The variety of the stress management programs (Table 1) indicated that there are as yet no gold standards for the duration of such programs or the tools that can be used to assess their outcome. There are no stress management programs that deal with all sources of stress known from the literature.

Table 1 Summary of selected studies
Abbreviations: DES, Dental Environment Stress; VAS, visual analog scale; STAI, Spielberger State-Trait Anxiety Inventory; COPE, Coping Orientation for Problem Experiences; PMS, Profile of Mood States; ORI, Observer Rating Inventory.


The aim of this study was to identify stress management programs in dental education, and to determine their effectiveness. To this end, we undertook a systematic review of the literature. Seven articles were selected and reviewed, but only four showed significant stress reduction using the suggested stress management programs. In almost all programs, the participants found them useful.

The number of studies discussing the content and effectiveness of stress management programs for dental students is limited, compared with studies discussing the sources of stress among dental students. The stress management programs reported in the literature for medical students were also limited, and included self-hypnosis, meditation, mindfulness-based stress reduction, changes in the “pass/fail” grading system, feedback on various health habits, educational discussion, and changes in the length and type of curriculum provided.22 There were other studies discussing stress management programs, but these do not focus on dental students specifically. Online stress management programs are effective if participants enjoy these, and have been shown to be more easily accessible and more cost-effective than traditional programs.2325 Cognitive-behavioral stress management programs have been shown to be effective in reducing dysfunctional thought and decreasing stress.26,27 These general observations regarding stress management programs could be used to design programs specifically for dental students.

Different types of programs addressing stress management in dental students have been reported, but differ in their duration, content, and effect. These programs are either single or multiple sessions and contain relaxation techniques or information about stress. The shortest stress management program was a one-hour session, while the longest consisted of six 60–90-minute sessions. The stress management programs reported either helped to reduce the number of stressors or enhance stress coping skills, using relaxation techniques such as deep breathing and yoga. Stress management programs focused on stress prevention attempted to decrease the impact of stressors through stress awareness lectures.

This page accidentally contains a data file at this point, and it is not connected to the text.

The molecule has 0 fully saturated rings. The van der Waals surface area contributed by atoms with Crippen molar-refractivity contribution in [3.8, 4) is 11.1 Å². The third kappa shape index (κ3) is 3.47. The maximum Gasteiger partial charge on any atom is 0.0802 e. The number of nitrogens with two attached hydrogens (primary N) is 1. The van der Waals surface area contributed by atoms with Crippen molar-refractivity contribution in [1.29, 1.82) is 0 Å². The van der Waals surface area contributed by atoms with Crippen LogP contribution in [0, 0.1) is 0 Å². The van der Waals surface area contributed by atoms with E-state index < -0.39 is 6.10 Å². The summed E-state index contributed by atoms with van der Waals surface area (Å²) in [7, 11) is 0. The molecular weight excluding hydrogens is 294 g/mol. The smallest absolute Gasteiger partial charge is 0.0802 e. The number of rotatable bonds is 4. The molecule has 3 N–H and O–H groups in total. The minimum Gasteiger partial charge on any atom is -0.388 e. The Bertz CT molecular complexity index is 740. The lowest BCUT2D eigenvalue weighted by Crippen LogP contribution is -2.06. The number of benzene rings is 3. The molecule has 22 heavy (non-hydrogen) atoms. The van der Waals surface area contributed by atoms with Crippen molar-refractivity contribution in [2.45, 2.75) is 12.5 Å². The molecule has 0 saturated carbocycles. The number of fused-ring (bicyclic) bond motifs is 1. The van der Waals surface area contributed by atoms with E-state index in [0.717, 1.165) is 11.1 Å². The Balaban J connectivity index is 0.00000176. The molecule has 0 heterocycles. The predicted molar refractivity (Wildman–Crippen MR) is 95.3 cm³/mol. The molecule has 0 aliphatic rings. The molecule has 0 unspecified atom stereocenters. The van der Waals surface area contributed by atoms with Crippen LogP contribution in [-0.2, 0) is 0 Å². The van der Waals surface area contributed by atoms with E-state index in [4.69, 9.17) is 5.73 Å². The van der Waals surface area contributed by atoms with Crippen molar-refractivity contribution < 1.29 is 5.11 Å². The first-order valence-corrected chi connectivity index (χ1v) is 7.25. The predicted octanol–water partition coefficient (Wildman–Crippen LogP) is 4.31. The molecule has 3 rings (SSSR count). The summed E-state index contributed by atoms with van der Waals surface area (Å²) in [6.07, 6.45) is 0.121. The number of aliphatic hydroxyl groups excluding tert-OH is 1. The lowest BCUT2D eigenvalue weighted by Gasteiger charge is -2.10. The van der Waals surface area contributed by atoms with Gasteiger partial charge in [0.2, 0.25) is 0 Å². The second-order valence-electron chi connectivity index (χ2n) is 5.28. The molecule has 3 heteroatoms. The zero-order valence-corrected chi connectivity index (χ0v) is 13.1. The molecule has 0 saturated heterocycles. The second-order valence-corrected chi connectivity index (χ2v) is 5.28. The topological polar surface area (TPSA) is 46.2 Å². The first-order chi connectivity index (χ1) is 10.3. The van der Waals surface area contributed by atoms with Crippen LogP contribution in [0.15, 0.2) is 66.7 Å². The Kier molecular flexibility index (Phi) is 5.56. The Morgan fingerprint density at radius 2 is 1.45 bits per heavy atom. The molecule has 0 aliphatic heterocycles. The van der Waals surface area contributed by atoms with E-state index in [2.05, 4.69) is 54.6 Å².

The reported stress management programs did not follow one concept, and used either one measure or a combination of measures. For instance, some studies suggested improvement of the inter-professional relationship skills to reduce stress among dental students or used yoga; and the other studies used the Synchro-Energizer and Progressive Muscle Relaxation techniques, or combination of awareness and stress reduction exercise in multiple sessions. Most of these programs were liked by the students, helped them to manage their stress, and do not follow a gold standard. Hence, we recommend a program with easy application for students and dental schools, where students can achieve high outcomes with the least expenditure of time and effort.

The huge impact of stress on dental students indicates a need for stress management programs in dental education. Such programs could be introduced in dental curricula; for example, by recruiting a clinical psychologist for dental students in dental schools. Based on our review, the following considerations should be incorporated into future research: rigorous study design, including randomized controlled trials; more detailed study of varying durations and frequencies of interventions (eg, single-session versus multiple-session programs); more objective outcome measures than self-reports; and the effects seen on long-term follow-up.

A limitation of this research might be the small number of studies selected for review. Therefore, future studies are needed to study the effectiveness of stress management programs for dental students.

This review highlights the importance of stress management programs, the promising start made by those already implemented and investigated, and the unexplored territory that must be charted if these interventions are to efficiently and effectively succeed in the twin goals of benefiting future dentists and their patients and establishing a sound scientific base for future research.


The authors report no conflicts of interest in this work.



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Supplementary materials

Figure S1 Study review form.

Figure S2 Data extraction form.

Table S1 Reference checklist